Our Elves Are Better. Better than you. They are taller, thinner, prettier, more graceful, better-read, more intelligent, more environmentally-conscious ("In Harmony with Nature" is the usual phrasing), more socially progressive, less aggressive or confrontational (while still being fearsome warriors), and better craftspeople, too.
Oh, and they're magic.
In fact, the only quality elves seem to be lacking is humility. Even when an author tries to specify that these elves are perfect, wonderful, etc., and humble, the elves still can't resist lecturing humans on their errant ways. Sometimes the elf will try a Socratic approach — asking, for example, why humans will kill each other, because of course elves never fight amongst themselves — but they don't need to. Pretty much any excuse is good to put the silly little humans in their place.
Strangely, the humans are not allowed to take offense, demand politeness, defend themselves or — heaven forbid — mock the elves right back. If anyone tries, the elf will sniff disdainfully and utterly destroy the human's argument, thus proving the elves right yet again. This trope is not limited to elves, though. Whenever you have a group that thinks itself as just completely superior to anyone else and ignores all arguments against it, you have this trope.
Not a bad thing if the creator intends for the characters in question to appear arrogant and annoying. But there are plenty of cases in which even the audience is supposed to share this view, which has you pretty much ending up with an entire race of Mary Sues.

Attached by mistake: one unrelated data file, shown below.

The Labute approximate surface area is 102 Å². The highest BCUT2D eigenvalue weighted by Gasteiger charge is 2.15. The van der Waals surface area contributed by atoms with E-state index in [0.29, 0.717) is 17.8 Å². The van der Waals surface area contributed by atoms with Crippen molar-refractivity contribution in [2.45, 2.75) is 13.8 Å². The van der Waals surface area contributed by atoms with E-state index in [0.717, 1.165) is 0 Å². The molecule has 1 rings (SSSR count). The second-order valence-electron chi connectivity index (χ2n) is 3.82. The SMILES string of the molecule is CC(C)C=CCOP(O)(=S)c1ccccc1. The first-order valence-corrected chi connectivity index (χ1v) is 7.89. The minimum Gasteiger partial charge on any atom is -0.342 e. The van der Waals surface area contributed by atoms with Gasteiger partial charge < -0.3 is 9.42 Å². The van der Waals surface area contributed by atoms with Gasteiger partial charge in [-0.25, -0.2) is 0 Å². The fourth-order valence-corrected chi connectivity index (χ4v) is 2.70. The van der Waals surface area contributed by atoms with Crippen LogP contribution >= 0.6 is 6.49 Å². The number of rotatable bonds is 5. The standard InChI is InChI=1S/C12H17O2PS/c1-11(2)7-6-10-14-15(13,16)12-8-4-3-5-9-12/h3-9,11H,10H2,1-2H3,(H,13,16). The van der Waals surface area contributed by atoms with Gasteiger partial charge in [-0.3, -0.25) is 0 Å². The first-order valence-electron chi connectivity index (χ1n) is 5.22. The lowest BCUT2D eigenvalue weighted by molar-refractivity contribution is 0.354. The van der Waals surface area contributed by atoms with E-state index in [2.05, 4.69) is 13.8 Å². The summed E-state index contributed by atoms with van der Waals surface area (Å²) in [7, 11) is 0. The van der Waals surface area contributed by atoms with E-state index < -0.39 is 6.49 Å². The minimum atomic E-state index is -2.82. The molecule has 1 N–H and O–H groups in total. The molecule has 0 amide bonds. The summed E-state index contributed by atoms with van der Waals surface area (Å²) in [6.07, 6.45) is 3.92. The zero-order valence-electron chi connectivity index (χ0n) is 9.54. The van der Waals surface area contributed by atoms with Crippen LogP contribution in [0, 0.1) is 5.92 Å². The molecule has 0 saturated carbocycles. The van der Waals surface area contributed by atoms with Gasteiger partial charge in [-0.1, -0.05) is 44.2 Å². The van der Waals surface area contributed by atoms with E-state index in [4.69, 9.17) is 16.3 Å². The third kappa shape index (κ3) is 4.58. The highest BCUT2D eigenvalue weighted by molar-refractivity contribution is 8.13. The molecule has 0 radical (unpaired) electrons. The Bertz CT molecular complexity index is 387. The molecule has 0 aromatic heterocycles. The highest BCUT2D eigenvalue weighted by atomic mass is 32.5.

Screw You, Elves! is for humans who do take offense (and make it very clear). In contrast with humans, dwarves are not only allowed but expected to argue with elves.
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In Outlaw Star, Aisha of the C'tarl C'tarl constantly brags about her species' superiority, and no one calls her out on it (partially because her species is physically superior). Then again, Aisha's the local Butt Monkey and is obviously immature, so this is most likely a case of "let the baby have the bottle" or acknowledging that she can take the abuse. It helps that Aisha is considered kind of bugnuts, even by C'tarl C'tarl standards, but Aisha tends to be the sign that they let the mask slip by letting her go out in public.
The elves in Zero no Tsukaima are depicted as such, fitting almost every quality in the trope description.
The mutants in Marvel's Ultimate Universe constantly talk about how genetically superior they are, and how it means they have a higher standard of behavior. On one occasion Professor X tells Cyclops that a certain instance of resentment is a human thing, and he is "pleased to say" Cyclops wouldn't understand. The ordinary human they are talking to at the time says not a word.